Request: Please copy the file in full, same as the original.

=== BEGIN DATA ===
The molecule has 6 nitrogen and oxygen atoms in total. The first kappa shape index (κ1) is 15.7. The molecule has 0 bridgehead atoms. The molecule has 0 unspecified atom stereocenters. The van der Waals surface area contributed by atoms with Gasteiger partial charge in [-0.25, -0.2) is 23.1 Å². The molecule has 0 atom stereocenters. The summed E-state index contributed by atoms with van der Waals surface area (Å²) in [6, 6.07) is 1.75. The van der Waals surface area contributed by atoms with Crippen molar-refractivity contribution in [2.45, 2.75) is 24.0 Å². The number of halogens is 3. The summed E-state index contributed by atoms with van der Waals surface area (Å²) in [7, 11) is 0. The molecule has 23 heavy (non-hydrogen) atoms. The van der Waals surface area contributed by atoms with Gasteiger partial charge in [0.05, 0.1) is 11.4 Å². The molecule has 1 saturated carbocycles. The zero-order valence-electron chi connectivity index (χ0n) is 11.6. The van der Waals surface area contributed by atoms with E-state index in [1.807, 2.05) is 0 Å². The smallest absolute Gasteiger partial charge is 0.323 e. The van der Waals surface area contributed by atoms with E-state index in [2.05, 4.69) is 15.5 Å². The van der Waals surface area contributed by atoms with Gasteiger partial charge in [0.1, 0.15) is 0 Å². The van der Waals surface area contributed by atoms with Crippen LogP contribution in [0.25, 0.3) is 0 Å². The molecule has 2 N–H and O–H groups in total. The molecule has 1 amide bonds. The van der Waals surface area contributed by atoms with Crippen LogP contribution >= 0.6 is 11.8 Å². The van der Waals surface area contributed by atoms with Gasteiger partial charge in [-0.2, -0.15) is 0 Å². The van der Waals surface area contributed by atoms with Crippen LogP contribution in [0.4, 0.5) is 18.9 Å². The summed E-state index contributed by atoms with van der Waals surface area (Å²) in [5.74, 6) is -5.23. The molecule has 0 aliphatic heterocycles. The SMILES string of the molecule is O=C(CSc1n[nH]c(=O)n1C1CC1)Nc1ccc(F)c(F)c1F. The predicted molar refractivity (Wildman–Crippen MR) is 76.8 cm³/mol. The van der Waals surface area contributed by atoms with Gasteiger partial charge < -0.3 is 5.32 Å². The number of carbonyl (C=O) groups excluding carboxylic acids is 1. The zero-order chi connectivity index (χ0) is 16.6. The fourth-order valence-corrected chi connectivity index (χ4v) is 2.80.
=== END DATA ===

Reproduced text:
The molecule has 6 nitrogen and oxygen atoms in total. The first kappa shape index (κ1) is 15.7. The molecule has 0 bridgehead atoms. The molecule has 0 unspecified atom stereocenters. The van der Waals surface area contributed by atoms with Gasteiger partial charge in [-0.25, -0.2) is 23.1 Å². The molecule has 0 atom stereocenters. The summed E-state index contributed by atoms with van der Waals surface area (Å²) in [6, 6.07) is 1.75. The van der Waals surface area contributed by atoms with Crippen molar-refractivity contribution in [2.45, 2.75) is 24.0 Å². The number of halogens is 3. The summed E-state index contributed by atoms with van der Waals surface area (Å²) in [7, 11) is 0. The molecule has 23 heavy (non-hydrogen) atoms. The van der Waals surface area contributed by atoms with Gasteiger partial charge in [0.05, 0.1) is 11.4 Å². The molecule has 1 saturated carbocycles. The zero-order valence-electron chi connectivity index (χ0n) is 11.6. The van der Waals surface area contributed by atoms with E-state index in [1.807, 2.05) is 0 Å². The smallest absolute Gasteiger partial charge is 0.323 e. The van der Waals surface area contributed by atoms with E-state index in [2.05, 4.69) is 15.5 Å². The van der Waals surface area contributed by atoms with Gasteiger partial charge in [0.1, 0.15) is 0 Å². The van der Waals surface area contributed by atoms with Crippen LogP contribution in [0.25, 0.3) is 0 Å². The molecule has 2 N–H and O–H groups in total. The molecule has 1 amide bonds. The van der Waals surface area contributed by atoms with Crippen LogP contribution >= 0.6 is 11.8 Å². The van der Waals surface area contributed by atoms with Gasteiger partial charge in [-0.2, -0.15) is 0 Å². The van der Waals surface area contributed by atoms with Crippen LogP contribution in [0.4, 0.5) is 18.9 Å². The summed E-state index contributed by atoms with van der Waals surface area (Å²) in [5.74, 6) is -5.23. The molecule has 0 aliphatic heterocycles. The SMILES string of the molecule is O=C(CSc1n[nH]c(=O)n1C1CC1)Nc1ccc(F)c(F)c1F. The predicted molar refractivity (Wildman–Crippen MR) is 76.8 cm³/mol. The van der Waals surface area contributed by atoms with Gasteiger partial charge < -0.3 is 5.32 Å². The number of carbonyl (C=O) groups excluding carboxylic acids is 1. The zero-order chi connectivity index (χ0) is 16.6. The fourth-order valence-corrected chi connectivity index (χ4v) is 2.80.